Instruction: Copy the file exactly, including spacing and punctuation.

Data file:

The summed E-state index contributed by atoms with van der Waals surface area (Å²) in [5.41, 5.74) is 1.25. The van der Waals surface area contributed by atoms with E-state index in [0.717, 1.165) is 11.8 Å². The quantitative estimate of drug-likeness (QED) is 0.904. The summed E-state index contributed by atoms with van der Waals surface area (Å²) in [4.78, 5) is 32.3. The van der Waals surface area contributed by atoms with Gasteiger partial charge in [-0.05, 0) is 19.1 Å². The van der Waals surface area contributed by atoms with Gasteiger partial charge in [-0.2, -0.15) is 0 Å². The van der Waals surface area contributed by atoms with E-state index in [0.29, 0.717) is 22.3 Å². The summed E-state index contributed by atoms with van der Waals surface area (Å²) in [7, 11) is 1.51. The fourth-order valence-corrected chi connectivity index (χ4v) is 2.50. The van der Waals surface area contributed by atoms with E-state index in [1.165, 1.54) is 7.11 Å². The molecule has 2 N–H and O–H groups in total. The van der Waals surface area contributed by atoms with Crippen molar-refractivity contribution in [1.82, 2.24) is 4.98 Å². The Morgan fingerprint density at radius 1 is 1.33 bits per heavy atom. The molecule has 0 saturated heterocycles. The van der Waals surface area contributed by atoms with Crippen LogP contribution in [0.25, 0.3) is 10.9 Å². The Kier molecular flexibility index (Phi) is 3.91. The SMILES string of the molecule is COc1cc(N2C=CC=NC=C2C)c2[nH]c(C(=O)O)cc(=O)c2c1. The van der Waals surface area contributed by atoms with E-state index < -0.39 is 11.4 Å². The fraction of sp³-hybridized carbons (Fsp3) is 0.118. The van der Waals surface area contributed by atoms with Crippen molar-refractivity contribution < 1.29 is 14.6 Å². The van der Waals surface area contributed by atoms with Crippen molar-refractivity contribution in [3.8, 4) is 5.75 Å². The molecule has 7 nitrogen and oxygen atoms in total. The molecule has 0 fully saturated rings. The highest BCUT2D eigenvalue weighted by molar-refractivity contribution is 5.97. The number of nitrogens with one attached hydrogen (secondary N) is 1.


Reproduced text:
The summed E-state index contributed by atoms with van der Waals surface area (Å²) in [5.41, 5.74) is 1.25. The van der Waals surface area contributed by atoms with E-state index in [0.717, 1.165) is 11.8 Å². The quantitative estimate of drug-likeness (QED) is 0.904. The summed E-state index contributed by atoms with van der Waals surface area (Å²) in [4.78, 5) is 32.3. The van der Waals surface area contributed by atoms with Gasteiger partial charge in [-0.05, 0) is 19.1 Å². The van der Waals surface area contributed by atoms with Gasteiger partial charge in [-0.2, -0.15) is 0 Å². The van der Waals surface area contributed by atoms with E-state index in [0.29, 0.717) is 22.3 Å². The summed E-state index contributed by atoms with van der Waals surface area (Å²) in [7, 11) is 1.51. The fourth-order valence-corrected chi connectivity index (χ4v) is 2.50. The van der Waals surface area contributed by atoms with E-state index in [1.165, 1.54) is 7.11 Å². The molecule has 2 N–H and O–H groups in total. The van der Waals surface area contributed by atoms with Crippen molar-refractivity contribution in [1.82, 2.24) is 4.98 Å². The Morgan fingerprint density at radius 1 is 1.33 bits per heavy atom. The molecule has 0 saturated heterocycles. The van der Waals surface area contributed by atoms with Crippen LogP contribution in [0.25, 0.3) is 10.9 Å². The Kier molecular flexibility index (Phi) is 3.91. The SMILES string of the molecule is COc1cc(N2C=CC=NC=C2C)c2[nH]c(C(=O)O)cc(=O)c2c1. The van der Waals surface area contributed by atoms with E-state index < -0.39 is 11.4 Å². The fraction of sp³-hybridized carbons (Fsp3) is 0.118. The van der Waals surface area contributed by atoms with Crippen molar-refractivity contribution < 1.29 is 14.6 Å². The van der Waals surface area contributed by atoms with Crippen molar-refractivity contribution in [3.8, 4) is 5.75 Å². The molecule has 7 nitrogen and oxygen atoms in total. The molecule has 0 fully saturated rings. The highest BCUT2D eigenvalue weighted by molar-refractivity contribution is 5.97. The number of nitrogens with one attached hydrogen (secondary N) is 1.